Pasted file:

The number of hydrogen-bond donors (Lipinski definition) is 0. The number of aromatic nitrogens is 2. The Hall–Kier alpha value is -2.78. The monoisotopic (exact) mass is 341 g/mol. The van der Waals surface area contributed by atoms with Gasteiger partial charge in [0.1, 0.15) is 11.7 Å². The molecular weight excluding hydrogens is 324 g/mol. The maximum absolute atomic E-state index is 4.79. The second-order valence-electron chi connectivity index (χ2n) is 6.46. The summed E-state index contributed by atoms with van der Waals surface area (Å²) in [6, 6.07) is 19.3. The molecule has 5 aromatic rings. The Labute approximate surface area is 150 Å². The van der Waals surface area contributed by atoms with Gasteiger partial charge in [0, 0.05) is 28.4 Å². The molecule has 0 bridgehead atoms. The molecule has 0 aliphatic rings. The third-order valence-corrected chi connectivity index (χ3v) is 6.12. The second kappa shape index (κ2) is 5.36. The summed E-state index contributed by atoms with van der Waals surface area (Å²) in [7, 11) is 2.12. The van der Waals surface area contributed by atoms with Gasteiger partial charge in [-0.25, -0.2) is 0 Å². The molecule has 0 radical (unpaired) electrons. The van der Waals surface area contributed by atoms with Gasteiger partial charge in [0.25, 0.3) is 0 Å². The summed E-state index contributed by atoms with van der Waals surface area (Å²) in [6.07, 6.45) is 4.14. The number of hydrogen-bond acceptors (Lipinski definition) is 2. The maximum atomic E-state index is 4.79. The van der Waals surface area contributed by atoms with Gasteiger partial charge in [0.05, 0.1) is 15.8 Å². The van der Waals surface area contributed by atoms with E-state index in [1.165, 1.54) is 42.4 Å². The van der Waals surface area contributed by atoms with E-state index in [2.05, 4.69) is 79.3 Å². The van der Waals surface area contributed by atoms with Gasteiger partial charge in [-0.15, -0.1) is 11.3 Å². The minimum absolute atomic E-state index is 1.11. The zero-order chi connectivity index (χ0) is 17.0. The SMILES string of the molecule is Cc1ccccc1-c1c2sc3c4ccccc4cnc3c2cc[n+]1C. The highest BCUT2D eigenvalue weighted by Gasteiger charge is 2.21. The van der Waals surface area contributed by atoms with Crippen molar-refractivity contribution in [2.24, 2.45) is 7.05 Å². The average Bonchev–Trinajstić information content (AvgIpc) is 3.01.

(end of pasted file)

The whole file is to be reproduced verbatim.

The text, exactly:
The number of hydrogen-bond donors (Lipinski definition) is 0. The number of aromatic nitrogens is 2. The Hall–Kier alpha value is -2.78. The monoisotopic (exact) mass is 341 g/mol. The van der Waals surface area contributed by atoms with Gasteiger partial charge in [0.1, 0.15) is 11.7 Å². The molecular weight excluding hydrogens is 324 g/mol. The maximum absolute atomic E-state index is 4.79. The second-order valence-electron chi connectivity index (χ2n) is 6.46. The summed E-state index contributed by atoms with van der Waals surface area (Å²) in [6, 6.07) is 19.3. The molecule has 5 aromatic rings. The Labute approximate surface area is 150 Å². The van der Waals surface area contributed by atoms with Gasteiger partial charge in [0, 0.05) is 28.4 Å². The molecule has 0 bridgehead atoms. The molecule has 0 aliphatic rings. The third-order valence-corrected chi connectivity index (χ3v) is 6.12. The second kappa shape index (κ2) is 5.36. The summed E-state index contributed by atoms with van der Waals surface area (Å²) in [7, 11) is 2.12. The van der Waals surface area contributed by atoms with Gasteiger partial charge in [-0.25, -0.2) is 0 Å². The molecule has 0 radical (unpaired) electrons. The van der Waals surface area contributed by atoms with Gasteiger partial charge in [0.25, 0.3) is 0 Å². The summed E-state index contributed by atoms with van der Waals surface area (Å²) in [6.07, 6.45) is 4.14. The number of hydrogen-bond acceptors (Lipinski definition) is 2. The maximum atomic E-state index is 4.79. The van der Waals surface area contributed by atoms with Gasteiger partial charge in [0.05, 0.1) is 15.8 Å². The van der Waals surface area contributed by atoms with E-state index in [1.165, 1.54) is 42.4 Å². The van der Waals surface area contributed by atoms with E-state index in [2.05, 4.69) is 79.3 Å². The van der Waals surface area contributed by atoms with Gasteiger partial charge in [-0.15, -0.1) is 11.3 Å². The minimum absolute atomic E-state index is 1.11. The zero-order chi connectivity index (χ0) is 17.0. The SMILES string of the molecule is Cc1ccccc1-c1c2sc3c4ccccc4cnc3c2cc[n+]1C. The highest BCUT2D eigenvalue weighted by Gasteiger charge is 2.21. The van der Waals surface area contributed by atoms with Crippen molar-refractivity contribution in [2.24, 2.45) is 7.05 Å². The average Bonchev–Trinajstić information content (AvgIpc) is 3.01.